“If you photos are not good enough you are not close enough” It’s such simple advice. Sometimes the most simple concepts take years of practice and planning to perfect. Thank you to Mr. Capa and my professor 15 years ago for this lesson.

Tyler Wirken

Tyler Wirken is a photographer based in Kansas City, Mo. As a husband and father of two amazing boys, Tyler realizes the importance of family and preserving it. In his own words, “being able to look back on what life was, to remember tiny moments of significance in a photograph that you can hold in your hand is a gift I want to give.” Tyler draws from his background as a newspaper photographer to do just that. His mission is to be a personal photojournalist for his clients. Believing in living life to its fullest, flying by the seat of his pants, thinking outside of the box, and questioning the status quo are all hallmarks of Tyler’s approach to photography and life.

10 Comments

  • Tyler, I’m sorry, but I have to agree with David Huber, it’s not intimate, it’s disrespectful…You are not part of the ceremony, and telling yourself that your body and motions clicking and whirring away during a ceremony in front of the entire congregation who are there to celebrate the tradition and moment…I’m sorry to say, is a testament to your type of photography, not that it’s better.

    Telephoto is made to seem like a bad thing, but the lovely shots you took if you ask your clients, or their guests or family, if they would rather you NOT be in those spots, I think you might find yourself chastened.

    That being said as long as you describe to your potential clients that you do in fact climb onto the altar, under the Chuppa or get within the personal space of your clients while they experience a memory, then I suppose there is nothing wrong with that.

    I on the other hand, observe my clients, get to know their movements, and watch for the decisive moment. To be within 6 feet of a bride and her father as he whispers those loving words for only her to hear strikes me as incredibly insensitive to the moment, and sorry to say, but in very poor taste

    • John Mathis says:

      It sounds like you guys are looking at it like its a theoretical discussion. I have a certain style and my clients are aware of that. We discuss this ahead of time and even practice this ahead of time. Though it is my style to shoot everywhere, this is cleared ahead of time with the venue, clergy, bride and groom, parents, etc, etc, etc. I work within whatever restrictions there are, if any, but I was hired to get those shots and that’s what my clientele tell me. Insensitive? Only if I failed to do what they wanted. I think it is just a matter of open and honest discussion ahead of time with everyone involved. Don’t think so? Send your brides to me!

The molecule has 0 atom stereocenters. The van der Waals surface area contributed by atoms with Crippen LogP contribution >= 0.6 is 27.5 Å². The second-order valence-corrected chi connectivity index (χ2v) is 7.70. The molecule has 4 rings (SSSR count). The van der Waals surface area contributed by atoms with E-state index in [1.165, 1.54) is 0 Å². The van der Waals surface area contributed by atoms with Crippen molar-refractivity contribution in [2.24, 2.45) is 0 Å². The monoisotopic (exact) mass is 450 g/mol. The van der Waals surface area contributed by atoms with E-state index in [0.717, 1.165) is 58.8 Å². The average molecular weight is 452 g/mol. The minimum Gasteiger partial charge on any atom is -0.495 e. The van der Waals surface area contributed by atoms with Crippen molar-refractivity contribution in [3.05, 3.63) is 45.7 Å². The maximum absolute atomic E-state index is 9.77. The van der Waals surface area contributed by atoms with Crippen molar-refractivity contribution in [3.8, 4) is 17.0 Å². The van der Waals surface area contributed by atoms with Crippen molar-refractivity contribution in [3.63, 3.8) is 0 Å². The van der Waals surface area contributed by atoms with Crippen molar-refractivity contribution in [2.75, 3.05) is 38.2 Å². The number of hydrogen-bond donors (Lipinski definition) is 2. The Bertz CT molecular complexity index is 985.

• J says:

    Yes, get closer! I too think that we need to push ourselves in what we are comfortable with…we are hired to create, so create. Respect!

  • Hardy says:

    I agree and disagree. I agree to Robert Capa, but I don’t think he meant close just in a meaning of a distance. I think he had the adjectives thorough, vigilant, watchful, keen and alert in mind when he said that. Stepping on the couples feet during the ceremony is disrespectful and the opposite of Capa’s “close”. I can be close with a 70-200 mm lens as much as I can be far, far away with a 35mm, even though I haven’t use the 70-200mm in a lone time. I think a big part of a photographers job is to judge the moment and stay away when he wants to be close.

  • Fer Juaristi says:

    Thanks for sharing sensei. Fuzzy

  • norman yu says:

    It’s an excellent write up! For those of you who think it’s too intrusive then you don’t know your clients. Get to know them, find out what’s important to them. You are still able to get close without being distasteful and disrespectful. when you get close, you don’t stay there waiting for a moment you anticipate it, doing so keeps you in close and out. Get the shot and get out. simple.

  • Ivan Luckie says:

    I know what you say Tyler, I understand that warm feeling to be close and still have the “reality” point of view of what we are chasing while we get a “moment” thanks for teach us this wise huge tip 🙂

  • julio Rivera says:

    Tyler, this is great. Thanks for sharing your experience with all of us. It inspires me to keep getting closer and closer and to not have fear.

  • Mike Garrard says:

    Great article Tyler, I wholeheartedly agree. I struggled with getting close for a few years, but changing this approach has made the biggest impact in my work – images can have far better context, impact and emotion. I’m still incredibly sensitive to the occasion and you can work discreetly by getting underneath an eyeline, or perhaps selecting your moment better rather than using burst mode! Gaining trust and access is 100% the key to this approach, and client will thank you for it.